Stop 2: Day’s Park
While many know Day’s Park as a small pocket park in Allentown, most don’t realize it is actually an Olmsted Park. The park is named for Thomas Day, an early settler who made a small fortune by operating the city’s first brick kiln and investing his profits in real estate. Day gave the land to the city in 1859, stipulating that the site be used as a park that would be named in his honor.
Stop 3: Soldier’s Circle
Soldier’s Place, now Soldiers Circle, was the largest of Olmsted’s circles and was named to honor the veterans of the Civil War. For years it was equipped with several large rifles and stacks of cannonballs. These were removed, however, as people saw them as a threat to passing motorists. Take a quick stop as you cruise around Olmsted’s parkways and check out photos of what it used to look like.
Stop 4: 198 Overpass
It goes without saying that the 198 Overpass is a site of much contention. Completed in 1960, the highway cut right through the middle of Olmsted’s Delaware Park and its pastoral landscape, introducing traffic, noise, and pollution – and enabling the expansion of the suburbs, white flight, and large-scale disinvestment. On one hand, it is the epitome of Buffalo’s bad city planning – on another, the loop-de-loop over the highway is exhilarating and a fun view.
Stop 5: McKinley Shooting Rock
Tucked away on Fordham Drive is an unassuming memorial. A lonely plaque in the middle of a grassy median, known as the McKinley Shooting Rock, is all that remains to remember the assassination of U.S. President William McKinley. As legend has it, on September 6, 1901 McKinley hosted a gathering at the opulent Temple of Music at the Pan-American Exposition. As one spectator, anarchist Leon Czolgosz, approached to shake the president’s hand, he instead reached for a revolver, disguised in his bandaged hand, and shot the president twice. When doctors couldn’t find the bullets, McKinley died in Buffalo days later, casting a shadow over the fair. Stop by and learn more about one of the most significant moments in our city’s history.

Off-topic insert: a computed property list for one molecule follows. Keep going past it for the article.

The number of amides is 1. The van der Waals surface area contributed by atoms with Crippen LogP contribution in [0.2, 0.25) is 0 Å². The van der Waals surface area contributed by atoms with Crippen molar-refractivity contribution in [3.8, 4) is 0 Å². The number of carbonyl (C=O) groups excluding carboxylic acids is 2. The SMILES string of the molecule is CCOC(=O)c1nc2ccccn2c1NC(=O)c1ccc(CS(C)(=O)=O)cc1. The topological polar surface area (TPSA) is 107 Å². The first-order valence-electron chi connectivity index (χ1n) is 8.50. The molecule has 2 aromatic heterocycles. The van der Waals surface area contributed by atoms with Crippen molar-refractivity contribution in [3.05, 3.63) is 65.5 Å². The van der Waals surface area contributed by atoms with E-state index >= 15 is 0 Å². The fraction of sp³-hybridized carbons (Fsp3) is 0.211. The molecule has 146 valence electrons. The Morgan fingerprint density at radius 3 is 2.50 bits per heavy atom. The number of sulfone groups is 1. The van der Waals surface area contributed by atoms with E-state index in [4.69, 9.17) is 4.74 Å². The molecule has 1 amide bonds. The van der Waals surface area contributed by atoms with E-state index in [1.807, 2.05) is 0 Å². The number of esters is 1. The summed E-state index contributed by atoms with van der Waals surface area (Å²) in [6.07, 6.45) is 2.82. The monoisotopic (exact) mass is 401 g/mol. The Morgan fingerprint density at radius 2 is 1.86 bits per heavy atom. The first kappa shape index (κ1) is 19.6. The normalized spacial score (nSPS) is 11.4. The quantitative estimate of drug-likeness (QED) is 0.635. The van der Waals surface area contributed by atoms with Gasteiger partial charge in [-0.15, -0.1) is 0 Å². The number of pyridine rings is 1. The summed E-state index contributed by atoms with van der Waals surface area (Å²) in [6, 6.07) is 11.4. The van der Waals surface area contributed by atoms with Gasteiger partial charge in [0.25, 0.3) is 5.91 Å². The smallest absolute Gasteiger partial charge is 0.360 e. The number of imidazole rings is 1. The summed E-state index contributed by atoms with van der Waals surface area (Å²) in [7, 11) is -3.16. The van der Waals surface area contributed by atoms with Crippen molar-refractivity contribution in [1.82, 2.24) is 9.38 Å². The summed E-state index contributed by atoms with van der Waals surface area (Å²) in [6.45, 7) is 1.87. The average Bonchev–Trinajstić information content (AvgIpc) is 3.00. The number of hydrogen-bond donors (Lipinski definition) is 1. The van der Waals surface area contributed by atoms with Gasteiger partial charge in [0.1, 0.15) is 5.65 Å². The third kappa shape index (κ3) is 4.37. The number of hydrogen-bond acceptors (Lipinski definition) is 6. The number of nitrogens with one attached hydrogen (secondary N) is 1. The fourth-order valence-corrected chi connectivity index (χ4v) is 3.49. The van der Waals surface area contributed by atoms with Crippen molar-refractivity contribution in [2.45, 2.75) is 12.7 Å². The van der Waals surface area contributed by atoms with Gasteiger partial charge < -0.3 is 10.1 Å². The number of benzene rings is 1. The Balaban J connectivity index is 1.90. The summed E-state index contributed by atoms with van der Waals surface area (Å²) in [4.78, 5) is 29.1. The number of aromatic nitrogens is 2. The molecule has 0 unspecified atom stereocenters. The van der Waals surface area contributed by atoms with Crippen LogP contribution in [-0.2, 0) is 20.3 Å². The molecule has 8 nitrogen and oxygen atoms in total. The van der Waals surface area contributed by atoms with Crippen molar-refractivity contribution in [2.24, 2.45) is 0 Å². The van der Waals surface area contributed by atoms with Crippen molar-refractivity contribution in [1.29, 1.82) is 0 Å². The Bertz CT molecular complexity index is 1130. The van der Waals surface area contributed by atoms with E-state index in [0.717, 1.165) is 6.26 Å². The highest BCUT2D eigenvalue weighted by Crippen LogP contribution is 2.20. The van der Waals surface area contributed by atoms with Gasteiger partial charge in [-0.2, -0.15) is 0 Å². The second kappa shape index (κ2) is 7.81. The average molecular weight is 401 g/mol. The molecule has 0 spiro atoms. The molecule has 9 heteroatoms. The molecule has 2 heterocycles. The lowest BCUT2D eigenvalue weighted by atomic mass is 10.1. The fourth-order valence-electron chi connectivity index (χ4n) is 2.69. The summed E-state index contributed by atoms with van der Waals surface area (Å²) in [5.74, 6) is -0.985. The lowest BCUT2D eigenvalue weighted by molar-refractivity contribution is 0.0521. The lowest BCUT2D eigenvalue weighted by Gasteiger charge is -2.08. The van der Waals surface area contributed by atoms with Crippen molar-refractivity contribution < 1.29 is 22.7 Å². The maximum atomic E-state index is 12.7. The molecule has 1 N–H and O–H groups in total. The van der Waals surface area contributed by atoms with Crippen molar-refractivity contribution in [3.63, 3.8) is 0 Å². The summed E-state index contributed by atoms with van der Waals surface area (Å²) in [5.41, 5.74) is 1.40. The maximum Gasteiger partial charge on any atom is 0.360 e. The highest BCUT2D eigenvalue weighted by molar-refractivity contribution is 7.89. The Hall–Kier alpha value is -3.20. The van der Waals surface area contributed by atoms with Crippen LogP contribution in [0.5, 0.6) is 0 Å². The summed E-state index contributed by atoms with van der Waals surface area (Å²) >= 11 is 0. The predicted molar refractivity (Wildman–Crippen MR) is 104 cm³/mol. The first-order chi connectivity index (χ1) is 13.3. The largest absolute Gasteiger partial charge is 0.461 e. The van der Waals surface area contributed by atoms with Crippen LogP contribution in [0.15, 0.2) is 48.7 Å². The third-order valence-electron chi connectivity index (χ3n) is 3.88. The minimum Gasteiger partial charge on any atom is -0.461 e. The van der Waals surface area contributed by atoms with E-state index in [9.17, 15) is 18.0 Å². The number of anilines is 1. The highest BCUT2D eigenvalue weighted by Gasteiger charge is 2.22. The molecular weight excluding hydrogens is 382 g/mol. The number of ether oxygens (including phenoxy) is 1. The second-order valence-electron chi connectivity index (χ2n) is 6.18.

Stop 6: Olmsted Mural
While not as well known as some of Buffalo’s notable public art commissions, the Olmsted Mural is located behind McKinley High School and only accessible via bike path. It was completed in 2011 by Los Angeles-based artist Augustina Droze, who worked alongside students at the school for several months to create the colorful work. Depicted are scenes celebrating Olmsted’s life and work and his legacy in Buffalo.
Stop 7: Hotel Henry
Most Buffalonians know the story of Hotel Henry, but we had to put it on our list of hidden histories. The complex was originally a mental hospital, designed by H.H. Richardson, who sought to create a healing place for those with mental health issues and enlisted Olmsted’s help to design the campus grounds. Stop by and learn more and enjoy the ride under the hotel’s archways.
Follow along with our GPS for more info:
How do I download the program?
To access the Olmsted Loop, all you need to do is sign up your email to download the program.
Stay safe, stay healthy, and, as always, ride…before it snows!
This post was originally published in 2020 and has been updated.